One of the damnedest movies I've seen this summer, Miami Vice is successful only part of the time and confounding all the way through.
Since his days as a guiding light for the trendsetting TV series from the 1980s, Michael Mann has established himself as an accomplished movie maker with such hits as The Last of the Mohicans, Heat and The Insider. So his decision to bring Miami Vice to the big screen wasn't the act of a desperate has-been eager to recapture some of his former glory. Instead, it was the act of a confident artist certain that he could add something new to the mix.
Mann has revealed himself as a sober, serious filmmaker, so it's no surprise that his film version bears little resemblance to its TV counterpart. There's very little in the way of fashion sense or MTV visuals, surface elements that made the show stand apart from the pack. Mann has instead elected to turn his Vice into something altogether leaner and meaner -- if not necessarily tighter. The movie runs approximately two and a quarter hours, and audiences expecting a zippy action flick will find this bo-o-o-ring indeed. Yet those who can tune into its wavelength will frequently find themselves held captive by its beautifully composed shots, its startling bursts of violence and its baffling narrative segues.
The plot of Miami Vice brings to mind the story of how Raymond Chandler was so confused by the film version of his book The Big Sleep that he (like the rest of us) had no idea who committed one of the murders. Along those lines, one wonders whether Mann himself was able to keep track of all the various plot strands he brings up. In a nutshell, the film centers on Miami cops Sonny Crockett and Ricardo Tubbs (Colin Farrell and Jamie Foxx in the roles played once upon a time by Don Johnson and Philip Michael Thomas) as they travel through the Americas from Miami on down to take care of some particularly nasty drug kingpins. Along the way, Crockett falls for one of the drug outfit's power players (the great Gong Li, here struggling with the English language and often losing), Tubbs racks up some quality time with a fellow enforcer (Naomie Harris), a snitch leaks compromising info to the villains, and in one spectacularly staged sequence, some trailer-park skinheads get theirs in a bloody fashion.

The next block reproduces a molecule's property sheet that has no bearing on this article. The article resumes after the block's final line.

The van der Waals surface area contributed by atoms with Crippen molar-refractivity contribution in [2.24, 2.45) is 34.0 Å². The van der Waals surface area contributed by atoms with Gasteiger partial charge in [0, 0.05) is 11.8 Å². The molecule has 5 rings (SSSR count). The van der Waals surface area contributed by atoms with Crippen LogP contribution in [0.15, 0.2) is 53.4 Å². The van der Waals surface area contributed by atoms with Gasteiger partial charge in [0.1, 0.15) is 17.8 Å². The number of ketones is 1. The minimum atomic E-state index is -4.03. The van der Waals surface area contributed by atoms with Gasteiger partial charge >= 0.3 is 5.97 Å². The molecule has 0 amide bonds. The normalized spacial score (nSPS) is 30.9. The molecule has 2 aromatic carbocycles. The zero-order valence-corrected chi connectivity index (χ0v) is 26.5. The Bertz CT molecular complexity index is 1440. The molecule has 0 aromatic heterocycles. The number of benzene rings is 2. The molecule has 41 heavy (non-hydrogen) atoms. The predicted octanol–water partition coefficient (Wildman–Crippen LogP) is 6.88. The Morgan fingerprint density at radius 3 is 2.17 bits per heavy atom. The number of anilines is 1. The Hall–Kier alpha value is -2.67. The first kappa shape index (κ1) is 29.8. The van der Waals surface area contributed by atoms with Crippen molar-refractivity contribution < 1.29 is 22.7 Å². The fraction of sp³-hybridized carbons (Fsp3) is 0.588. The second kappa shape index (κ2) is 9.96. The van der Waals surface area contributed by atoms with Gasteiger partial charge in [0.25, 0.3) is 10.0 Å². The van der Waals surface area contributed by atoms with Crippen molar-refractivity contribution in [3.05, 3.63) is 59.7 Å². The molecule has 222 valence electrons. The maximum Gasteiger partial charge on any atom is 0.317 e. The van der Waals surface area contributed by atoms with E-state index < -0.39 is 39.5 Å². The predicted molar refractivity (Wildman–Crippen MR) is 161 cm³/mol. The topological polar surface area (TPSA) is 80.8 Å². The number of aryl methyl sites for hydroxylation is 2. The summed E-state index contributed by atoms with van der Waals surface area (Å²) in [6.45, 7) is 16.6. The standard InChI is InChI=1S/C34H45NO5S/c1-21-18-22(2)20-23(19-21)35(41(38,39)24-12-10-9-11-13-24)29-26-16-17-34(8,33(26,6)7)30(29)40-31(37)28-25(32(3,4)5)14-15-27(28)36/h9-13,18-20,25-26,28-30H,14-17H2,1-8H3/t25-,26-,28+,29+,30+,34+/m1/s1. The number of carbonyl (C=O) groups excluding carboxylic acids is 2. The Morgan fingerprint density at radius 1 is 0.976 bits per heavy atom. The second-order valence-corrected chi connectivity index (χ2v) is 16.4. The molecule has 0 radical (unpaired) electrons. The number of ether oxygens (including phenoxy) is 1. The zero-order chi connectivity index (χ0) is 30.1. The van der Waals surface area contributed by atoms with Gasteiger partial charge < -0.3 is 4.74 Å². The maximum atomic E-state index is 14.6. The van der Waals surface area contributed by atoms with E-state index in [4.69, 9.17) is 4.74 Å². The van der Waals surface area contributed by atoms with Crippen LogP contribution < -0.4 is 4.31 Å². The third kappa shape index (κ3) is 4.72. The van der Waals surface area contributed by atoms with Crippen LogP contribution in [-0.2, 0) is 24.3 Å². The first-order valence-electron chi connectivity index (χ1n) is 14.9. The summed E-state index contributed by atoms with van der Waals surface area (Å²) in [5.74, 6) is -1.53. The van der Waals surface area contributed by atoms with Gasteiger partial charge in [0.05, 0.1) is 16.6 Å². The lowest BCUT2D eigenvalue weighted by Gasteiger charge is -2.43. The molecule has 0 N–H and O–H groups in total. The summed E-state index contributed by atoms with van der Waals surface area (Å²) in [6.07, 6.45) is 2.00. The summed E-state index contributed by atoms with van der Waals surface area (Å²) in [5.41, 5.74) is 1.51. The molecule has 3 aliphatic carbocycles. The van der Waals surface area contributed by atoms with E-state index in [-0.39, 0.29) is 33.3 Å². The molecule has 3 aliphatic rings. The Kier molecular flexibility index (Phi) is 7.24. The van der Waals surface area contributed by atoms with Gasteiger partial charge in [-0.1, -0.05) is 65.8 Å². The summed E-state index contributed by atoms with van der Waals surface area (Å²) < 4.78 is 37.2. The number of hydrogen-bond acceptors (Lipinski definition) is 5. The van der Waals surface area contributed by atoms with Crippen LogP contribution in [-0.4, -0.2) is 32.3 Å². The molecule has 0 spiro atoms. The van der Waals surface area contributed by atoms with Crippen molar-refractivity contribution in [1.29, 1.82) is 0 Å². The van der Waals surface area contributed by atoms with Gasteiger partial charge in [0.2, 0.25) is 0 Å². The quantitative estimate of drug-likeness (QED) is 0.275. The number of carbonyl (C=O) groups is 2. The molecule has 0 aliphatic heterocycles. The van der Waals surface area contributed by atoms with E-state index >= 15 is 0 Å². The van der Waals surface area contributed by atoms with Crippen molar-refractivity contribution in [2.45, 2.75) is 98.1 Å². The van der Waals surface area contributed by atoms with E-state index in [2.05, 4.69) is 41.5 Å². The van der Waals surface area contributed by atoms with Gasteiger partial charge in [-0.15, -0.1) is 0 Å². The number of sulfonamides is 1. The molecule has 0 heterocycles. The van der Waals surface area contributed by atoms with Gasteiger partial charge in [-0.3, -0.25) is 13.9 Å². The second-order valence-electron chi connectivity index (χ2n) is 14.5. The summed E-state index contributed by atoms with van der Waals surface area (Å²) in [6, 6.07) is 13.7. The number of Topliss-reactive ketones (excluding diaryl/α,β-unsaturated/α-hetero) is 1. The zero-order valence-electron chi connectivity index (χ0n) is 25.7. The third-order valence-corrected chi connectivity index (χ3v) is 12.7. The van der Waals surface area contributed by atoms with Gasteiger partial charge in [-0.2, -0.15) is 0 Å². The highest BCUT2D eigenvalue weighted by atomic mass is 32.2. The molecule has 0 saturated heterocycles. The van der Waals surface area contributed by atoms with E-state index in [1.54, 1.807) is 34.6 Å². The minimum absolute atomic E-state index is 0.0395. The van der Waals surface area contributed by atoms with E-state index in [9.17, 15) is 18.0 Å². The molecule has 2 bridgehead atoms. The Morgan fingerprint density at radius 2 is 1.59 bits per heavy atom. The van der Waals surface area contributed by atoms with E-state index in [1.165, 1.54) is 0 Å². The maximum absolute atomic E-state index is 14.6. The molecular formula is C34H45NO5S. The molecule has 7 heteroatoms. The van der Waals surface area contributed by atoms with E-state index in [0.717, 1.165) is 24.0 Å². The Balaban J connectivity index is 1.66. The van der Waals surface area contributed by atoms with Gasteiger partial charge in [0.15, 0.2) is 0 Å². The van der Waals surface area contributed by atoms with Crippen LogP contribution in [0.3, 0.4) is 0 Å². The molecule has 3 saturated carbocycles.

Given the expectations of not only fans of the TV series but also summer movie audiences in general, it would have been so easy for Mann to cash in quick by making a trashy spectacle like Bad Boys II or Con Air. Instead, he tries to add an odd sense of heft to his movie by stripping down his characters until all that's left are archetypes upon which we can hoist all manner of expectations. He views Crockett and Tubbs as nihilistic warriors so embedded in their careers that they only need their weapons, their clipped cop-cliché lingo and each other to survive. There's no back story to any of this: What we see is what we get. Unfortunately, such iconic images are only as good as the movie stars propping them up, and while Foxx and Farrell can glower with the best of them, neither of them possess the weight of personality or aura of invincibility that, say, Clint Eastwood or John Wayne could summon without breaking stride.
This is a movie of extremes: alternately dazzling and deadening, careening between stylish and stultifying, tough going on occasion and smooth sailing the rest of the way. Yet in the final count, it's the virtues that save this Vice.
THERE'S SOMETHING ALMOST touching about Woody Allen's attempts to keep vaudeville alive in this, the 21st century. This ancient form of comedy entertainment would probably have been extinct by now had it not been for the Broadway adaptation of Mel Brooks' The Producers, a smash hit that, tellingly, did not meet with similar success when brought to the movie screen and placed before less charitable filmgoers. But Allen, bless his myopic soul, seems to be functioning in a vacuum, cheerfully unaware that audiences who can turn something like Jackass: The Movie into a hit (with a sequel on its way) would probably rather be clobbered by a bullet train than endure such lines as, "I was born into the Hebrew persuasion, but I soon converted to narcissism," much less listen to a score featuring works by Tchaikovsky and Strauss.
In Scoop, the vaudevillian element is Allen's own character: Sid Waterman, an old-school magician who performs under the name Splendini. Sid reluctantly helps Sondra Pransky (Scarlett Johansson), an American journalism student vacationing in England, follow up a lead on the Tarot Card Killer, a murderer who's been slaughtering London prostitutes. Sondra has been tipped off by newspaperman Joe Strombel (Ian McShane) that the killer is actually British aristocrat Peter Lyman (Hugh Jackman); the reason Joe can't pursue the story himself is because he's already dead, and it was all he could do to escape from the "other side" long enough to provide Sondra with what could turn out to be the scoop of a lifetime. Sondra manages to become acquainted with Peter, and before long they're falling in love, which is great if he's an innocent man and problematic if he really is the Tarot Card Killer.
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